2006 saw Francis develop even further as a major league starter when he was 13-11 with a career-best 4.16 ERA in 32 starts. His best start came on July 24, 2006, when he netted a two-hit shutout against the St. Louis Cardinals at Coors Field on 129 shots. He had a perfect game until the sixth inning before allowing a single with a broken bat. This was further proof of the full potential that lay in Francis and the following year would prove that fact.

The year 2007

I still have a 2007 sweater that features several of the Rockies’ top players and Jeff Francis is in the middle, and for good reason. Francis had a career year winning 17 games and recording 165 strikeouts in 215 1??3 sleeves. He also posted a 4.22 ERA and became the real ace of the team and helped them qualify for the World Series.

On October 3, 2007, Francis became the first Canadian starting pitcher to win a playoff game by defeating the Philadelphia Phillies in Game 1 of the NLDS, allowing two runs on four hits in six innings of work. He would pass the Arizona Diamondbacks in the NLCS, allowing one run on seven hits in 7 1??3 innings and become the second Canadian starting pitcher to open a World Series game. Despite the final World Series result that year, Francis clinched a ninth place finish in the National League Cy Young Award voting and made a name for himself in Rocky Mountain history.

The last years

Unfortunately, Francis started to decline after the 2007 season due to injuries. He suffered pain in 2008, posting a 4-10 record with a 5.01 ERA, and underwent surgery that cost him the entire 2009 season. He will return to pitch 20 games for the Rockies. in 2010, 4-6 with a 5.00 ERA, and will become a free agent after the season.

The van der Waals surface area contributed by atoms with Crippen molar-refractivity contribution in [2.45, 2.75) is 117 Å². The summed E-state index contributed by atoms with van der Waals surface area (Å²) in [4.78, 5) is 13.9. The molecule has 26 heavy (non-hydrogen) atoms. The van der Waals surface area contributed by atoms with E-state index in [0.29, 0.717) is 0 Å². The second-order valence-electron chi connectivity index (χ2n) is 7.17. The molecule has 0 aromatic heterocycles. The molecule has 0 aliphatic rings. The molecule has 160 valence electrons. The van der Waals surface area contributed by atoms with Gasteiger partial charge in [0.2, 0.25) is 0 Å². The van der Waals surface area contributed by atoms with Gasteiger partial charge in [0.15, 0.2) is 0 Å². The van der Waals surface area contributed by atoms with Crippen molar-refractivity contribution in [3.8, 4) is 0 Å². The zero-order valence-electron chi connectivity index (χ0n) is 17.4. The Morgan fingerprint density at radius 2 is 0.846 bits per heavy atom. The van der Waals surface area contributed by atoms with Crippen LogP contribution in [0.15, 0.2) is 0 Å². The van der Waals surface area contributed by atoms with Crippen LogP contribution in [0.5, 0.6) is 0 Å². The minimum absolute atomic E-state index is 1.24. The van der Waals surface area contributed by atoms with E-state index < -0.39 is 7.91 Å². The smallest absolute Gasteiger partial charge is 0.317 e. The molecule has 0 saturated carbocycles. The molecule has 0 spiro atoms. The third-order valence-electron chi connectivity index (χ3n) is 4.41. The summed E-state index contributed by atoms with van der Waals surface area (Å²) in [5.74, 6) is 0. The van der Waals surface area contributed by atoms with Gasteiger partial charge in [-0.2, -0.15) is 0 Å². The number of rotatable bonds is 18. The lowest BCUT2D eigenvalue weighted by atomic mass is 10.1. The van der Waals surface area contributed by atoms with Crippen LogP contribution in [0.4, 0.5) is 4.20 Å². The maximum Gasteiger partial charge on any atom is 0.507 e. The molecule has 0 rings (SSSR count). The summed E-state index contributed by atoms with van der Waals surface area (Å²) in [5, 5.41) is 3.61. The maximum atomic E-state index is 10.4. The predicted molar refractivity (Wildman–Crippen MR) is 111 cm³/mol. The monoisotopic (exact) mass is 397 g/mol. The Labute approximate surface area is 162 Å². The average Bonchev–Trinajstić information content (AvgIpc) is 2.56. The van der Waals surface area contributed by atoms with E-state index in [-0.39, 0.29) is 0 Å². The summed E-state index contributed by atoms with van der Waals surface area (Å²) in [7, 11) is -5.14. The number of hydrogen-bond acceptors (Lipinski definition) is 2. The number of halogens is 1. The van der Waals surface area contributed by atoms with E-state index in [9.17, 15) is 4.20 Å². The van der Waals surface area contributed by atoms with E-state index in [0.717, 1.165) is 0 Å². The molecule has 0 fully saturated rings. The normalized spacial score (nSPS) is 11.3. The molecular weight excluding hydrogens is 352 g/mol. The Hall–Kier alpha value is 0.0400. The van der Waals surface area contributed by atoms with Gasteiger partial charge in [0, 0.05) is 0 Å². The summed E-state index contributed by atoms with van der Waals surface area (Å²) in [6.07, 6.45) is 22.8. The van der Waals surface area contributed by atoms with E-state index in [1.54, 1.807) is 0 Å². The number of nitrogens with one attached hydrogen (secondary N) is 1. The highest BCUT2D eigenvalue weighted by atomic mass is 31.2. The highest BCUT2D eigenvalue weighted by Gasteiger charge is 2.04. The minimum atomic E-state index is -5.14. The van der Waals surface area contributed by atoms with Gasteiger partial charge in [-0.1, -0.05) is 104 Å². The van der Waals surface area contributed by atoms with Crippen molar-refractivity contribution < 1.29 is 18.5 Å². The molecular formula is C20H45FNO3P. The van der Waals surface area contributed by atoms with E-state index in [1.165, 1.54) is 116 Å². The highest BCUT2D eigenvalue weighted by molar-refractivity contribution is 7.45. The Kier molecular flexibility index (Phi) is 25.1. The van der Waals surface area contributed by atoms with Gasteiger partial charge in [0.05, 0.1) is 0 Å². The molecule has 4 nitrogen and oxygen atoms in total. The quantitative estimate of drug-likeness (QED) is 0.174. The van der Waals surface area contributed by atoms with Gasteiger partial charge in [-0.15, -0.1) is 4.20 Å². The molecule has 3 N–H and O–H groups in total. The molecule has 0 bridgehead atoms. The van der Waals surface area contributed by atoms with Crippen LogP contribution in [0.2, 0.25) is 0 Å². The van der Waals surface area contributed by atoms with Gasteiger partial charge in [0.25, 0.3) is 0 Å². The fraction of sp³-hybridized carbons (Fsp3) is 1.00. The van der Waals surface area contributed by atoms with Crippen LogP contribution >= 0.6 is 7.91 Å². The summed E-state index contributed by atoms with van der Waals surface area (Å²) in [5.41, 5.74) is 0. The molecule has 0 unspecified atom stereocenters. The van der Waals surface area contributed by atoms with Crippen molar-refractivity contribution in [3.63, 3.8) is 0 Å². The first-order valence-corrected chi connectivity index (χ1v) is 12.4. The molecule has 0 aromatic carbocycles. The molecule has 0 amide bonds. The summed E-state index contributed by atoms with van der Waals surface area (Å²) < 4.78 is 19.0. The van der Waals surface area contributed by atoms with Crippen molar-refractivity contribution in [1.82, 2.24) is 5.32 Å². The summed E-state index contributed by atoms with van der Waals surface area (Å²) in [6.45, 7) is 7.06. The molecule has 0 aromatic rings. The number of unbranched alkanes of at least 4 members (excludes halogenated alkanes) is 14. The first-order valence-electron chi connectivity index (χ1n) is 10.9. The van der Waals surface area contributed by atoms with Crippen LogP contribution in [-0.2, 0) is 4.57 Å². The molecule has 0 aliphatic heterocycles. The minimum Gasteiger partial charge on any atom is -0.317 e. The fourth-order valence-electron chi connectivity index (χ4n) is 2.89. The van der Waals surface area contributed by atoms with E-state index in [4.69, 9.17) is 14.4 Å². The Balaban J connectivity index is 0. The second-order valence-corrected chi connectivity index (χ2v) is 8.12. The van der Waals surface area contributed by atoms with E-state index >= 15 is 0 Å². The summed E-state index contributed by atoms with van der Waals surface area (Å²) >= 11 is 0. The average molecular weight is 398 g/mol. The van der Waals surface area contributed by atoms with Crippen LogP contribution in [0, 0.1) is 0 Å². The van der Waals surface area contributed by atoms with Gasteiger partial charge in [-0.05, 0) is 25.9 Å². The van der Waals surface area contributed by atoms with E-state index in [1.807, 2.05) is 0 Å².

Francis would spend the 2011 season with the Kansas City Royals in another lean year, but still provided a reliable arm for 31 pitched starts. However, after a brief stint in the Reds’ organization in 2012, Francis returned to a struggling and injury-ridden Rockies team, where he had a quality season. In 24 starts, Francis posted a 5.58 ERA with a 4.27 PIF in 113 innings, and also had the opportunity to be the veteran mentor of the club’s younger arms. He would sign for another year in Colorado, but 2013 was an unforgettable year for Francis as he split his time between rotation and the bullpen. He would end his Rockies career 64-62 with a 4.96 ERA, 742 strikeouts and 333 walks in 1,066 innings.

He bounced around multiple teams in 2014 and spent 2015 with the Toronto Blue Jays before hanging up, but Francis will always be remembered for the dominating stretch and potential he showed during his time in Colorado. He was the overlooked player because instead of pure speed he was a master of deception and control, and would find a way to cheat his opponent at home plate.

His induction into the BC Sports Hall of Fame last year is a huge honor that Rocky Mountain fans should take note of and celebrate. Francis remains one of my favorite Rockies pitchers of all time because in my eyes he has been an important part in the development of Colorado’s pitching philosophies and his place in the many Rocky Mountain pitching categories, this which makes him a Hall of Famer for BC as well as the Rockies.

(For more on Induction and Francis’ baseball life story, check out this article)